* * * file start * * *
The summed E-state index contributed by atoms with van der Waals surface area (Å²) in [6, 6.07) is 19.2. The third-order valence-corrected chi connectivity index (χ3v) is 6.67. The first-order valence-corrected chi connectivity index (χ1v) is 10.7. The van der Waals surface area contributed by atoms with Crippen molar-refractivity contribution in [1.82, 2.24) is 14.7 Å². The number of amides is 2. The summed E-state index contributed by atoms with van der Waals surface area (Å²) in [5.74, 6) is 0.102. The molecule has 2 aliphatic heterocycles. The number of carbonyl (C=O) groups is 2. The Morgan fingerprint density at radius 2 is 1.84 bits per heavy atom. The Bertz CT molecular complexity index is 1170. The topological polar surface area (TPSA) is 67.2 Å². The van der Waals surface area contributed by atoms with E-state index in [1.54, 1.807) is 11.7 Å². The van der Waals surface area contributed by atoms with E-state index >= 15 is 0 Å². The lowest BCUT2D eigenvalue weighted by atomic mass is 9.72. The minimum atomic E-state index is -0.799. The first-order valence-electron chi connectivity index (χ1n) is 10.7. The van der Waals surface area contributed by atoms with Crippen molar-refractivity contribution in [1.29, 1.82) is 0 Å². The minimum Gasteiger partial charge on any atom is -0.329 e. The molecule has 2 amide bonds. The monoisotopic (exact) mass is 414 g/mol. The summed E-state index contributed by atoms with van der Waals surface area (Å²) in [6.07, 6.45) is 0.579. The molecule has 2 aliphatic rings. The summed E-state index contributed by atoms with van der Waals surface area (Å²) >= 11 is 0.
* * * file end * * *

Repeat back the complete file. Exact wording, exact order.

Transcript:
The summed E-state index contributed by atoms with van der Waals surface area (Å²) in [6, 6.07) is 19.2. The third-order valence-corrected chi connectivity index (χ3v) is 6.67. The first-order valence-corrected chi connectivity index (χ1v) is 10.7. The van der Waals surface area contributed by atoms with Crippen molar-refractivity contribution in [1.82, 2.24) is 14.7 Å². The number of amides is 2. The summed E-state index contributed by atoms with van der Waals surface area (Å²) in [5.74, 6) is 0.102. The molecule has 2 aliphatic heterocycles. The number of carbonyl (C=O) groups is 2. The Morgan fingerprint density at radius 2 is 1.84 bits per heavy atom. The Bertz CT molecular complexity index is 1170. The topological polar surface area (TPSA) is 67.2 Å². The van der Waals surface area contributed by atoms with E-state index in [1.54, 1.807) is 11.7 Å². The van der Waals surface area contributed by atoms with E-state index >= 15 is 0 Å². The lowest BCUT2D eigenvalue weighted by atomic mass is 9.72. The minimum atomic E-state index is -0.799. The first-order valence-electron chi connectivity index (χ1n) is 10.7. The van der Waals surface area contributed by atoms with Crippen molar-refractivity contribution in [1.29, 1.82) is 0 Å². The minimum Gasteiger partial charge on any atom is -0.329 e. The molecule has 2 amide bonds. The monoisotopic (exact) mass is 414 g/mol. The summed E-state index contributed by atoms with van der Waals surface area (Å²) in [6.07, 6.45) is 0.579. The molecule has 2 aliphatic rings. The summed E-state index contributed by atoms with van der Waals surface area (Å²) >= 11 is 0.